How can we make classroom observation more effective?

2014-02-22T13:00:21+00:00January 14th, 2014|learning|

If the belief that it's possible for untrained observers to pitch up in lessons and grade their effectiveness is comparable to a belief in witchcraft, (and Professor Robert Coe's research confirms that this is the case) where does that leave us as a profession? Observing lessons is the fetish du jour of almost every single school and school leader and, even if we informed and honest enough to accept that learning is invisible and that it's nigh impossible to get two observers to agree on the quality and effectiveness of a lesson, we're probably unwilling to let completely let go the [...]

Don't trust your gut: a little bit more on the problem with grading lessons

2014-01-13T11:34:37+00:00January 13th, 2014|learning|

This evening, there will be debate on the role lesson observation in England's schools with such educational luminaries as Professor Robert Coe, David Weston (the man behind the Teacher Development Trust), Lead Ofsted inspector Mary Myatt, Sam Freedman (Director of Teach First and ex-special advisor to Gove),, Dame Alison Peacock (Headteacher of The Wroxham School) and, er... me. Quite what qualifies me to participate beyond having a big gob and a stubborn streak a mile wide I'm not sure. However, I'm pretty damn excited to have been asked and, despite suffering with an appallingly debilitating cold, am sure it will be an excellent event. [...]

Get ahead of the curve: stop grading lessons

2014-06-04T20:39:29+01:00December 11th, 2013|blogging|

Never doubt that a small group of thoughtful, committed, citizens can change the world. Indeed, it is the only thing that ever has. Margaret Mead Over the past few years I’ve been articulating my objections to Ofsted in general and classroom observation specifically. Being a simple soul I was under the impression that whilst these observations may have struck a chord with some teachers, the rest of the world continued rotating in blithe indifference. Other education bloggers seem to be regularly name checked by Michael Gove or invited to meeting at the DfE, but not me. Altogether now… So imagine my [...]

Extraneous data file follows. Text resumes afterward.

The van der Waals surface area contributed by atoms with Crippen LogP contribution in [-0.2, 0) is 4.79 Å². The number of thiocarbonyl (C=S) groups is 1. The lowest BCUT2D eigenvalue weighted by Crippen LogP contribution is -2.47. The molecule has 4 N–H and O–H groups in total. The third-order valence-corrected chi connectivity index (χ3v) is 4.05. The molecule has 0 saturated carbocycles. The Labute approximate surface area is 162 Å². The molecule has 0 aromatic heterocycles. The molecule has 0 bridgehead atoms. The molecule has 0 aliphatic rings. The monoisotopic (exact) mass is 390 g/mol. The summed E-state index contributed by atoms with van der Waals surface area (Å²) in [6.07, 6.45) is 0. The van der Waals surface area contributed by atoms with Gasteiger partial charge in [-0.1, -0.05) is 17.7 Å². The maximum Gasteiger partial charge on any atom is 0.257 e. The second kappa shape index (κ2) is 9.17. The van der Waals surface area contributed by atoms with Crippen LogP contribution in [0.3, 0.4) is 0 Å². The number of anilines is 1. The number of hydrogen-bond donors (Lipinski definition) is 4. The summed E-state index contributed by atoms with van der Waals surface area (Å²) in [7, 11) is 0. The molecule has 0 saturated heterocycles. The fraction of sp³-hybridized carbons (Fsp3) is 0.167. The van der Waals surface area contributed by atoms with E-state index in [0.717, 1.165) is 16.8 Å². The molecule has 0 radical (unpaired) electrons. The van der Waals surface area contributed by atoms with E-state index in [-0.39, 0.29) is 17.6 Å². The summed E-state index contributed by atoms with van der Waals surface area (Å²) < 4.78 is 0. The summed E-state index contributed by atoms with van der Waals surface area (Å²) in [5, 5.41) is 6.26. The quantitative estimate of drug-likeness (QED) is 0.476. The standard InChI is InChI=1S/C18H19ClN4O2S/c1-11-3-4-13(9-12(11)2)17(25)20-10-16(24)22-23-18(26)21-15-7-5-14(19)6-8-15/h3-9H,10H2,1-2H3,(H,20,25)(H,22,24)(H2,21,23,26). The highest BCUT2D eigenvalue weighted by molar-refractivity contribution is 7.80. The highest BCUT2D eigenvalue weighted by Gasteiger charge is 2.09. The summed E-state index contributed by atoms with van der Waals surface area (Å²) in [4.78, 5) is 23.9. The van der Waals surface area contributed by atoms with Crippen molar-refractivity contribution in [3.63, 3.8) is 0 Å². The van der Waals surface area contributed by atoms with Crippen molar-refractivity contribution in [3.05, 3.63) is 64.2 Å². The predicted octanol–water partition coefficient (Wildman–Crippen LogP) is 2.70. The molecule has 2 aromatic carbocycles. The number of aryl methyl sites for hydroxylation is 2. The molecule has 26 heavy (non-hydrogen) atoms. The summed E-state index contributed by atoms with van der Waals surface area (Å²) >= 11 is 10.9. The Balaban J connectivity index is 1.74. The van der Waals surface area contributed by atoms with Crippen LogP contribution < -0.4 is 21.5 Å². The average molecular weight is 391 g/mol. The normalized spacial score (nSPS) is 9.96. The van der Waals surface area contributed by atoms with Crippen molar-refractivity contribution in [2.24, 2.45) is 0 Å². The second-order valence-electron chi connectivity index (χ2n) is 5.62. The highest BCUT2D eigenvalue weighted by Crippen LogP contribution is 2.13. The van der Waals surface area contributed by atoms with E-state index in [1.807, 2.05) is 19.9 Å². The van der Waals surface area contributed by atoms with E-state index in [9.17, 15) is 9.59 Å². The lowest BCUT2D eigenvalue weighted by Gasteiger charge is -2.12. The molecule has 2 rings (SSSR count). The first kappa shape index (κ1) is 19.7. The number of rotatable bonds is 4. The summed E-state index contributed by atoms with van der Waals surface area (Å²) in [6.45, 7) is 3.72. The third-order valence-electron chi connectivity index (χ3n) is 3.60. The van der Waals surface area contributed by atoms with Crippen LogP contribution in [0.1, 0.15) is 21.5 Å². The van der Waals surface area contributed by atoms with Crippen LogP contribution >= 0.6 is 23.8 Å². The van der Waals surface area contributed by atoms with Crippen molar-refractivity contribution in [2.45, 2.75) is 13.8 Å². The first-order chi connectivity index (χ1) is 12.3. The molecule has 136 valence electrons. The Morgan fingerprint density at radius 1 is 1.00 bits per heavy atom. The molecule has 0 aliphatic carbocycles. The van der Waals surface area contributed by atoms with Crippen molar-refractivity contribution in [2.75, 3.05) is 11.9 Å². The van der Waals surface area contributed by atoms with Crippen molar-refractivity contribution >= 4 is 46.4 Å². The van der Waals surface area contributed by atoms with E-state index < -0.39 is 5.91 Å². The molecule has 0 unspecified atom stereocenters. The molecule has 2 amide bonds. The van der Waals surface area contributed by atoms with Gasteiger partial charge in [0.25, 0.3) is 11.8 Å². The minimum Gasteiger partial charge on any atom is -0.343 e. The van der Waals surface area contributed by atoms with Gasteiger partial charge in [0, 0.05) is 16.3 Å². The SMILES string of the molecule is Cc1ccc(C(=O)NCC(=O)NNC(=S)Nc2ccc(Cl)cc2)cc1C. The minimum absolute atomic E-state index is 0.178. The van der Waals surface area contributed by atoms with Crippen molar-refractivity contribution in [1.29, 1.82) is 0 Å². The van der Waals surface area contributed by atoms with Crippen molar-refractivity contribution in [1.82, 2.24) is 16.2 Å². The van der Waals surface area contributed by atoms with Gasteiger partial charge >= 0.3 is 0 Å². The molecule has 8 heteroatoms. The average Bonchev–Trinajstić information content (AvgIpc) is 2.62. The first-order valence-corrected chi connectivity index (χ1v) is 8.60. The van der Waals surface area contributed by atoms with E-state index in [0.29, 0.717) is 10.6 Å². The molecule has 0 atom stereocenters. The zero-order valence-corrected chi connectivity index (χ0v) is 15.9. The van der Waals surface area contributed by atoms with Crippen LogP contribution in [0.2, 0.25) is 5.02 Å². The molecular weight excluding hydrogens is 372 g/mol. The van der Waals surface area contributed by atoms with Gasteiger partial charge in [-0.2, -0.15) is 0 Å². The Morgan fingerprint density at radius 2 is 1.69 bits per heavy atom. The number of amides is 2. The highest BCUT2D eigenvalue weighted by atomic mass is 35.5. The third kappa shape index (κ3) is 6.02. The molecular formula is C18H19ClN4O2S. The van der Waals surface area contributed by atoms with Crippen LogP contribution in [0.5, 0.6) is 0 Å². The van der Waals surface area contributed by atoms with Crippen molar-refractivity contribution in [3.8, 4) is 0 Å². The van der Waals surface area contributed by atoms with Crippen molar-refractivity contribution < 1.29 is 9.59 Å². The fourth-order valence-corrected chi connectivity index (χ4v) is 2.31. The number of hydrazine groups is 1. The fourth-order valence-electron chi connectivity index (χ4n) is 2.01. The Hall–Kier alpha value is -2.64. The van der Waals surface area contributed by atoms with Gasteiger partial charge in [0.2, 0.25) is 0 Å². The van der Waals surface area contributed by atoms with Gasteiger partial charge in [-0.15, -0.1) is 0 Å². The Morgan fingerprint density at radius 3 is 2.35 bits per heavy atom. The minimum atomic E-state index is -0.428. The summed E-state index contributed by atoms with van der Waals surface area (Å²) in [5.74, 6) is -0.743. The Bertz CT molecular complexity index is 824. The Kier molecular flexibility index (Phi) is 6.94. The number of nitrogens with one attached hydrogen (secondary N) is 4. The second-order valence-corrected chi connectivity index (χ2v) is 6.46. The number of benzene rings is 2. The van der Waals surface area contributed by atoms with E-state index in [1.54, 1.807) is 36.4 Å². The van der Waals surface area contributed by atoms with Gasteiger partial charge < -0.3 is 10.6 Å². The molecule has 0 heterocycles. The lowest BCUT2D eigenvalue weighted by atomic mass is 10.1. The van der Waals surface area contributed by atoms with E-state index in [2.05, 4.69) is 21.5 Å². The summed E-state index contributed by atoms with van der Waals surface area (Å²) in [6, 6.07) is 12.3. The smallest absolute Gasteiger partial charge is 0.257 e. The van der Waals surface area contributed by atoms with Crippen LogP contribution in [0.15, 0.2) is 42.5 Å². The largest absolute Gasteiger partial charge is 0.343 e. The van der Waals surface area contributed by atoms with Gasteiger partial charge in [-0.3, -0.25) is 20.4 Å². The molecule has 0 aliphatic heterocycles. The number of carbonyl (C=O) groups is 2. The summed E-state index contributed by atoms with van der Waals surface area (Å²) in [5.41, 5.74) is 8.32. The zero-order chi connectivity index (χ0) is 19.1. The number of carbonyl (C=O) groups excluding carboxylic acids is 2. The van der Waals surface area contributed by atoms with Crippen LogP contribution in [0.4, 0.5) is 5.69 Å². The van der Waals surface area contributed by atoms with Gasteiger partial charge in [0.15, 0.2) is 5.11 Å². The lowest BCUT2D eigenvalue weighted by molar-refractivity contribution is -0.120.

Has lesson observation become the new Brain Gym?

2013-11-17T11:30:15+00:00November 16th, 2013|training|

I've thought a lot about lesson observation over the past couple of years and have come to the conclusion that it is broken. What is most worrying is that it is almost universally accepted as the best way to bother hold teachers accountable and to drive improvements in the quality of teaching and learning in a school. My contention is that these beliefs are, at least in the way the observations are currently enacted, wrong. Lesson observation distorts teaching, makes teachers focus on performance instead of learning and creates a system which is more interested in short term fluff than real [...]

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